Upper Endoscopy is the visual examination of the lining of the esophagus, stomach and duodenum. The results obtained from upper endoscopy can be useful in preventing, diagnosing and treating a variety of gastrointestinal diseases.
How do I prepare for upper endoscopy?
You should not eat or drink anything after 11:00PM on the day prior to the procedure. Tell him/her if you have any medical or cardiac conditions or allergies to any medications. Certain medications (ie: Coumadin, aspirin, anti-inflammatory medications and vitamin E) can increase the likelihood of bleeding during/after colonoscopy and often need to be discontinued for one week prior to the examination.
Please provide your doctor with a complete medication list and contact the office 2 weeks prior to your procedure if you have questions regarding the use of these medications. If you take heart or blood pressure medication, please take at least 2 (two) hours prior to the procedure with a tiny sip of water.
Transportation arrangements must be made (family member or friend) to drive you home after the procedure, and you should not drive a car for at least twelve hours after the administration of sedation.
What happens during upper endoscopy?
Prior to the procedure, an intravenous catheter (IV) will be placed in a vein in your arm. Females of childbearing age may be asked to undergo a pregnancy test. Medicine (sedation) will be injected to help you feel relaxed and sleepy. While lying on your left side, the flexible endoscope will be inserted into the mouth and the examination will begin. Biopsies can be obtained at the time of endoscopy should your physician feel that this is indicated.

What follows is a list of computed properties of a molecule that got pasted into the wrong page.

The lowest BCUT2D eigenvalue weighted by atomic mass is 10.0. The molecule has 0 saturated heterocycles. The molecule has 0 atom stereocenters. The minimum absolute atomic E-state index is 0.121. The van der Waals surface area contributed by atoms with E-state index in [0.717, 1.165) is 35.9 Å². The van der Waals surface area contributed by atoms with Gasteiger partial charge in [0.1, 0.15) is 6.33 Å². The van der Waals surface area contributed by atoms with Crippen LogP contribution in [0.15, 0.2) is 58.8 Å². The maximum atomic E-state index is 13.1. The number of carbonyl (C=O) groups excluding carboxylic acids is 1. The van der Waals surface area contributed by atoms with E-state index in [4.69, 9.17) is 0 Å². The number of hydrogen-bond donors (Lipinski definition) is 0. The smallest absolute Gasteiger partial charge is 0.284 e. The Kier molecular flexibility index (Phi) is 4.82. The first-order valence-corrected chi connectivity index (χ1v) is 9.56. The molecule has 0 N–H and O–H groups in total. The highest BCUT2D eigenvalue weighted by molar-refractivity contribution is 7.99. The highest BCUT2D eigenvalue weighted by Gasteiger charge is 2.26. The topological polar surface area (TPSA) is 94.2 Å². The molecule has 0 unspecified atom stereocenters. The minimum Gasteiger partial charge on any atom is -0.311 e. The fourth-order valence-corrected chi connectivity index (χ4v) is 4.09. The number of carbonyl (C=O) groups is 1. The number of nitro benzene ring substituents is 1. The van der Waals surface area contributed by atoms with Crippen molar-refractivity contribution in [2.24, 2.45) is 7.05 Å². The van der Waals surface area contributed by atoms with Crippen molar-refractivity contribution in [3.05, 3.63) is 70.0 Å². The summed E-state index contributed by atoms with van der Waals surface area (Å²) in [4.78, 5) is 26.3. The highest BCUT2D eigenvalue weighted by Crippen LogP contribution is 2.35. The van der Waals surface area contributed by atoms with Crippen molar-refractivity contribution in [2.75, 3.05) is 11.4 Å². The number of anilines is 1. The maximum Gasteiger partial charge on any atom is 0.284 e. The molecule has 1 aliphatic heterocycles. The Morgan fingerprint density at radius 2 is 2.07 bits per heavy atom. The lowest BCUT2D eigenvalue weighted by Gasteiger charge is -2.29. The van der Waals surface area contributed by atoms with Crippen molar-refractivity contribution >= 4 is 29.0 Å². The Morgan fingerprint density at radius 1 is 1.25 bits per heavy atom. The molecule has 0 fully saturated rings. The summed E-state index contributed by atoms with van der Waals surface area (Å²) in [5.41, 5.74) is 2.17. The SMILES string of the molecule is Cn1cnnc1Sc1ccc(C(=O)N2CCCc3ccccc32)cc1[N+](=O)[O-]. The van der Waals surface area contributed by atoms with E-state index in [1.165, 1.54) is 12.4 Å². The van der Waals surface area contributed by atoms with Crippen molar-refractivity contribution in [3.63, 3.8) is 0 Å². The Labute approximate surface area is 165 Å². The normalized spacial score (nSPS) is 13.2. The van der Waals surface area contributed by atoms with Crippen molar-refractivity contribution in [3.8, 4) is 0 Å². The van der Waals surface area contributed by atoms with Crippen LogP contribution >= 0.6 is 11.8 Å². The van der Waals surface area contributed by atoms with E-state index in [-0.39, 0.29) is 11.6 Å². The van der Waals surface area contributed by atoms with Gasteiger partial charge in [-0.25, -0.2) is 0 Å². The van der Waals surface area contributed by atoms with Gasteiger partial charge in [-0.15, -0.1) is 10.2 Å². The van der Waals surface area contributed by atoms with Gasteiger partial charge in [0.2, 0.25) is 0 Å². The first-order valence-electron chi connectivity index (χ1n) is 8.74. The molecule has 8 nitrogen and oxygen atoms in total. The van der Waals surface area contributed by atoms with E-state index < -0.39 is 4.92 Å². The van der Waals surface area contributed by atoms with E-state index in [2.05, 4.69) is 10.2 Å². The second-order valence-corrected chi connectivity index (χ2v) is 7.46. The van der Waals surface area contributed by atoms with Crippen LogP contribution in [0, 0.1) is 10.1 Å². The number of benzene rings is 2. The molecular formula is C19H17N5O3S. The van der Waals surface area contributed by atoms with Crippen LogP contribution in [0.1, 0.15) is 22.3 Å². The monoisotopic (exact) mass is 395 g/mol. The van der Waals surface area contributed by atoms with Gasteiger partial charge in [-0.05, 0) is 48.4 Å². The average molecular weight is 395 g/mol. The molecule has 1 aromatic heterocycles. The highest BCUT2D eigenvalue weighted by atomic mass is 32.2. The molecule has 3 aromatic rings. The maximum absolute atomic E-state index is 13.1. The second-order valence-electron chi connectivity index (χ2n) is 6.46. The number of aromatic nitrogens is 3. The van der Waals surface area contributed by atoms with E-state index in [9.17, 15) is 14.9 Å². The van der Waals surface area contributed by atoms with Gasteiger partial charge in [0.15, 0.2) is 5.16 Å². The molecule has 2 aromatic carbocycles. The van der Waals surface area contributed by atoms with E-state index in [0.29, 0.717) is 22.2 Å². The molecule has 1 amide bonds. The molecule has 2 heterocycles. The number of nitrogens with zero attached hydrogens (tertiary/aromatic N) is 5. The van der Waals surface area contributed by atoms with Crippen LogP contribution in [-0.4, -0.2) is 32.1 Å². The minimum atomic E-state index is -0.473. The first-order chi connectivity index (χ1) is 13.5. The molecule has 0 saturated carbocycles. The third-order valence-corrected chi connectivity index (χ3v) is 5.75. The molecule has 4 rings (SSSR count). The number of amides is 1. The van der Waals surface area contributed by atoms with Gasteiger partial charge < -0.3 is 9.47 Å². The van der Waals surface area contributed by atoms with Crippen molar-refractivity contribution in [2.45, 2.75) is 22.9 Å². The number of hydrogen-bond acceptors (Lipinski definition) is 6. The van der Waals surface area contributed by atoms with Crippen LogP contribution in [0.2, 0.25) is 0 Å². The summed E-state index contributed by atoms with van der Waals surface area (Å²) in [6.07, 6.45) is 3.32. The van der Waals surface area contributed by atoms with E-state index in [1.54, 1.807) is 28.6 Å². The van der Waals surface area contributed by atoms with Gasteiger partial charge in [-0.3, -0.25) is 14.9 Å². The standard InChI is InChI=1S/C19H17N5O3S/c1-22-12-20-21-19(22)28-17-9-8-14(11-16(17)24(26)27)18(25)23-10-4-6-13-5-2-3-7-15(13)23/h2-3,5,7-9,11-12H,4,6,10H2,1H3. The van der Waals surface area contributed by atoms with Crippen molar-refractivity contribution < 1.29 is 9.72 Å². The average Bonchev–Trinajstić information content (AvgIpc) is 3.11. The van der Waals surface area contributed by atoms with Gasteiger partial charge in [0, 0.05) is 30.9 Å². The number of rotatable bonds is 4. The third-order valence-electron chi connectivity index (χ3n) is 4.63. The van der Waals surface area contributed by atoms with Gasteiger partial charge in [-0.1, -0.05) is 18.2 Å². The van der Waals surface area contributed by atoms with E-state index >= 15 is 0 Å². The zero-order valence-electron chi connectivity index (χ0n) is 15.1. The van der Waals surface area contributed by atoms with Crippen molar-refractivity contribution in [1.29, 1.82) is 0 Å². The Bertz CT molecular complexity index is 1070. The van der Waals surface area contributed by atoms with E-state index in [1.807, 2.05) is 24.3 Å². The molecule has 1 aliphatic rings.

Is it safe?
Upper endoscopy is a very well tolerated and safe examination. Potential, but uncommon complications include (but are not limited to) bleeding, esophageal, gastric or intestinal perforation and those related to anesthesia.
What can I expect after the examination?
Your doctor will discuss the findings with you after your examination. It is recommended that a family member or close friend be present during this discussion. If biopsy or polyp specimens have been sent to the pathologist, please contact the office 10 days after your examination and the doctor will discuss the results with you.
- Bleeding: Bleeding may occur immediately after taking a biopsy or after removal of a polyp. Although rare, the risk of bleeding may still be present up to 14 days after polypectomy.
- Pain: Some patients may experience discomfort or bloating due to the air that was pumped into the gastrointestinal tract during upper endoscopy, but this usually subsides within a few hours. If sharp or persistent pain develops, please contact our office.
- Medications: You may be asked to avoid certain medications if specimens are obtained. These typically include aspirin-containing medications, Coumadin, Plavix, and any non-steroidal anti-inflammatory medication (Motrin, Advil, Nuprin, Aleve, etc.) Acetaminophen (Tylenol) does not promote bleeding, and can therefore be used. Most other prescribed medications may be resumed immediately after the procedure. It is necessary for you to have arranged transportation home, as you should not drive a car for 12 hours after the administration of anesthesia.
- Food: Your doctor will recommend a diet for you following your upper endoscopy. DO NOT drink alcohol for the next twelve hours. You may resume a regular diet the day after the procedure.
- Activities: The sedation you received will make you less alert than usual. DO NOT make any major decisions, drive a car or operate machinery for at least twelve hours. Strenuous exercise should not be performed for approximately 24 hours, or longer if advised by your physician.